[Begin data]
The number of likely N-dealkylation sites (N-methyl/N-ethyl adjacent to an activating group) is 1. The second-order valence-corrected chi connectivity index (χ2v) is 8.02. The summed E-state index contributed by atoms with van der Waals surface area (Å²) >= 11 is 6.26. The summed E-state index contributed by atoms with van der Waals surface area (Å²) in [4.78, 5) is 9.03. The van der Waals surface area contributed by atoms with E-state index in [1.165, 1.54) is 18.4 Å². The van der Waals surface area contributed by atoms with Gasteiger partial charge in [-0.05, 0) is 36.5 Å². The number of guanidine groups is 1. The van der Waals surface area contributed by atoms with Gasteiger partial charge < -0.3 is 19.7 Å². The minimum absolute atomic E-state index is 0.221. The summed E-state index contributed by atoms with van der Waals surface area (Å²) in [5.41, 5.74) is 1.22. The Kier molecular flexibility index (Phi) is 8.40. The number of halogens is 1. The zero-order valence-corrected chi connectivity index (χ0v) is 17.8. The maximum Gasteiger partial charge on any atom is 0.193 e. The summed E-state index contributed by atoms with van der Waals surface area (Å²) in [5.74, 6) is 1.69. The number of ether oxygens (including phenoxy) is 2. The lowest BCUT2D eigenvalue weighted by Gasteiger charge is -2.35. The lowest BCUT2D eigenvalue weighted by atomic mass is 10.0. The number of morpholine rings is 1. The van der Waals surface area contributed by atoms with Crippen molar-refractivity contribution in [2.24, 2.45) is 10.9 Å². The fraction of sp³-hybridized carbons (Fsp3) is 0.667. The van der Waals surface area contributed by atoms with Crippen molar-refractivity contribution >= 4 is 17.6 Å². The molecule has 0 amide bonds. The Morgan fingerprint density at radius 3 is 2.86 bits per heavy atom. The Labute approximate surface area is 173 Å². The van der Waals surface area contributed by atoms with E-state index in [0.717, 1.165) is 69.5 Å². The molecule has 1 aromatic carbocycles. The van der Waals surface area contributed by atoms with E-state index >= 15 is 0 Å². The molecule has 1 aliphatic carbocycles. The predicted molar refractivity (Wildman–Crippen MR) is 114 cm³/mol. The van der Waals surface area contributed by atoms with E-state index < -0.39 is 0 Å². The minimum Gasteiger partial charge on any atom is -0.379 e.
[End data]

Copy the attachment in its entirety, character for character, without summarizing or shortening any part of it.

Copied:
The number of likely N-dealkylation sites (N-methyl/N-ethyl adjacent to an activating group) is 1. The second-order valence-corrected chi connectivity index (χ2v) is 8.02. The summed E-state index contributed by atoms with van der Waals surface area (Å²) >= 11 is 6.26. The summed E-state index contributed by atoms with van der Waals surface area (Å²) in [4.78, 5) is 9.03. The van der Waals surface area contributed by atoms with E-state index in [1.165, 1.54) is 18.4 Å². The van der Waals surface area contributed by atoms with Gasteiger partial charge in [-0.05, 0) is 36.5 Å². The number of guanidine groups is 1. The van der Waals surface area contributed by atoms with Gasteiger partial charge < -0.3 is 19.7 Å². The minimum absolute atomic E-state index is 0.221. The summed E-state index contributed by atoms with van der Waals surface area (Å²) in [5.41, 5.74) is 1.22. The Kier molecular flexibility index (Phi) is 8.40. The number of halogens is 1. The zero-order valence-corrected chi connectivity index (χ0v) is 17.8. The maximum Gasteiger partial charge on any atom is 0.193 e. The summed E-state index contributed by atoms with van der Waals surface area (Å²) in [5.74, 6) is 1.69. The number of ether oxygens (including phenoxy) is 2. The lowest BCUT2D eigenvalue weighted by Gasteiger charge is -2.35. The lowest BCUT2D eigenvalue weighted by atomic mass is 10.0. The number of morpholine rings is 1. The van der Waals surface area contributed by atoms with Crippen molar-refractivity contribution in [2.24, 2.45) is 10.9 Å². The fraction of sp³-hybridized carbons (Fsp3) is 0.667. The van der Waals surface area contributed by atoms with Crippen molar-refractivity contribution >= 4 is 17.6 Å². The molecule has 0 amide bonds. The Morgan fingerprint density at radius 3 is 2.86 bits per heavy atom. The Labute approximate surface area is 173 Å². The van der Waals surface area contributed by atoms with E-state index in [0.717, 1.165) is 69.5 Å². The molecule has 1 aromatic carbocycles. The van der Waals surface area contributed by atoms with E-state index >= 15 is 0 Å². The molecule has 1 aliphatic carbocycles. The predicted molar refractivity (Wildman–Crippen MR) is 114 cm³/mol. The van der Waals surface area contributed by atoms with E-state index < -0.39 is 0 Å². The minimum Gasteiger partial charge on any atom is -0.379 e.